A rule of thumb for Japanese ghosts: bakemono implies a solid creature, while yurei implies an ethereal creature.

Tama or Tamashi are said to be ghosts in the form of pearl-like orbs, which could be considered as souls. They leave the body upon death and move to the next stage of existence.



‘Yoshitsune attacked by Taira spirits’ by Utagawa Kuniyoshi, 1853. The general defeated the Taira clan in the late 12th century. (Courtesy of the Rijksmuseum)





Kappa


Kappa are small, goblin-like creatures that have the body of a child, the face of a tiger (adorned with a beak) and the shell of a turtle and/or the scales of a fish. They dwell in rivers and ponds and wait for people to pass by so that they can drag them in and drown them. Interestingly, the kappa also kills humans by removing a fictional organ from the body via the anus. On the top of a kappa’s head you will find an indent which is filled with water. It is said that if this dries up or empties then the kappa will become powerless.

In the legends of Tono (discussed later), if a woman gives birth to a kappa baby after being raped, or if a kappa baby is born generations after the original copulation, then the baby is to be taken outside and hacked to death.





Tengu


The tengu, ‘heavenly-dogs’, are considered to be long-nosed goblins or demi-demons; they can also come in a form known as karasu-tengu that is half man and half crow. They are said to dwell in the mountains and are mischievous and sometimes evil. It is claimed that they teach martial arts and endow warriors with mystical powers. At times, tengu will even kidnap children. Their leader is Dai-tengu, the Great Goblin, who rules above them holding a seven-feathered fan. It is thought that tengu broke the laws of the Buddha and therefore belong neither to heaven nor to hell. Lane, in his early twentieth-century book on legends, tells us that the famed swordsman Miyamoto Musashi killed a tengu, which is no mean feat as tengu are considered expert swordsmen.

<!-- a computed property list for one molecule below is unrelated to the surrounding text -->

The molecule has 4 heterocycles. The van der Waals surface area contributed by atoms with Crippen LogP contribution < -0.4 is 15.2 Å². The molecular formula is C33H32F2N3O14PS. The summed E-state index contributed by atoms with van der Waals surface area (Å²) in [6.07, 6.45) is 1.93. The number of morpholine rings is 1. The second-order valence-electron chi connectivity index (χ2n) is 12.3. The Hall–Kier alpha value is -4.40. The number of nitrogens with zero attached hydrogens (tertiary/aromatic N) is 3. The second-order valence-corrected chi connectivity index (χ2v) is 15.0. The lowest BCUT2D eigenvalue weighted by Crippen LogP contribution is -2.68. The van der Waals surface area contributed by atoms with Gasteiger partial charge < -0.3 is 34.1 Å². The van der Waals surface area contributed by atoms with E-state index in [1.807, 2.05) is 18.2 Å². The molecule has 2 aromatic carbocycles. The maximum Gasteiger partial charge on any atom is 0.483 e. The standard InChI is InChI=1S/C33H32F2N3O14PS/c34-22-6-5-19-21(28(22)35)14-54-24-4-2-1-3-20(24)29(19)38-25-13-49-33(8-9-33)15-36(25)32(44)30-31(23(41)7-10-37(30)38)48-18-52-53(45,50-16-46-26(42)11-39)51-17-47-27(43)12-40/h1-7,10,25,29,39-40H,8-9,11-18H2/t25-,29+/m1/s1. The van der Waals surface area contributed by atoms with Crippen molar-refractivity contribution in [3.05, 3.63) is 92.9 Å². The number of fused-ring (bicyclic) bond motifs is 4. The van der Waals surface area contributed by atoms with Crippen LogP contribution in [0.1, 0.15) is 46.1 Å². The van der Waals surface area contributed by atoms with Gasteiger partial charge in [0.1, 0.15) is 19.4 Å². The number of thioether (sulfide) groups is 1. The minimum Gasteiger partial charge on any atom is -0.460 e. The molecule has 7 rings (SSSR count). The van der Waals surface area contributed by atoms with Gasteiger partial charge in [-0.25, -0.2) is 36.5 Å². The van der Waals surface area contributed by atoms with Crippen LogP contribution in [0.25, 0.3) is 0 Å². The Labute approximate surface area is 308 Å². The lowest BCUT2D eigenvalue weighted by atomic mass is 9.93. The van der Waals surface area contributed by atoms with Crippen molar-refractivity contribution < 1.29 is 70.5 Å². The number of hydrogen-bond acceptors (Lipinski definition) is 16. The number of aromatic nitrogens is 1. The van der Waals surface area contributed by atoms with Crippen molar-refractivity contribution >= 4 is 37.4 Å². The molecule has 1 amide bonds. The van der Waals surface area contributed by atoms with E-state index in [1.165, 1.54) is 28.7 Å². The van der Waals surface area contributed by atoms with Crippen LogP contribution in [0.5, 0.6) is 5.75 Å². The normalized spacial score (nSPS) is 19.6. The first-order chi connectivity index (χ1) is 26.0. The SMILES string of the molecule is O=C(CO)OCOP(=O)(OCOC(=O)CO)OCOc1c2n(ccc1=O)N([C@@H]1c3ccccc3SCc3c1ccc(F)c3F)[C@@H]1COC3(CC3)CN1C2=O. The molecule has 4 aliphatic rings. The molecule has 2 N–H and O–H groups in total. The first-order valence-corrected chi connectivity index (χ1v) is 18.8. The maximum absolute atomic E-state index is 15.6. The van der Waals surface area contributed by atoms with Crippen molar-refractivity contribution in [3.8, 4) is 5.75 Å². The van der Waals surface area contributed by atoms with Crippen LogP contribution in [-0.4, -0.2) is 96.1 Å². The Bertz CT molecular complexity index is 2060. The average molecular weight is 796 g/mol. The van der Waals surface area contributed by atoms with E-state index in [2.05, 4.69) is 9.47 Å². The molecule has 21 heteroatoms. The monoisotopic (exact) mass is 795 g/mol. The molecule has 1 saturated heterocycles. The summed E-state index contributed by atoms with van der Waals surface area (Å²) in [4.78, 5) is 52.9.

One story of a tengu is as follows. Some boys were tormenting a bird and an old man passed by and saved the bird from dying. As he went on his way a mountain hermit came to him and thanked him, declaring that he was the bird he had saved. The traveller knew that instant that he was talking to a tengu. The tengu offered him supernatural powers in reward but the man said he had no need of them and his only wish was to see the original Buddha giving a sermon. The tengu said he could transport him through time and space and show him such a thing, but that the man must say nothing and remain silent at all times. The man agreed, and the tengu took him to Vulture Mountain back in the time of the Buddha. There he saw hosts of spirits and demons and holy men listing to the Buddha. Unable to control himself, he cried out in reverence and that instant was transported back to his original position and to face a very angry tengu, who had his wings broken as punishment. The tengu scolded the man and was never seen again.

Sometimes tengu steal people and return them in a demented state; this is referred to as tengu-kakushi, or being ‘hidden by a Tengu’. One example of this is Kiuchi, a samurai who went missing; his fellows came upon his equipment strewn around and in the end found him on a temple roof, at which point he told his story. He said that he had met with a black-robed monk and a larger man with a red face. They had told him that he must climb onto the temple roof, and when he refused they broke his sword and scabbard and carried him to the roof. There they made him sit on a tray, and through magic they made the tray float; it took him through the skies to many regions across the land. After ten days of this, Kiuchi prayed to Buddha. The tray then landed on a mountain, but the mountain turned into the roof of the temple where he had begun.





Demons and Devils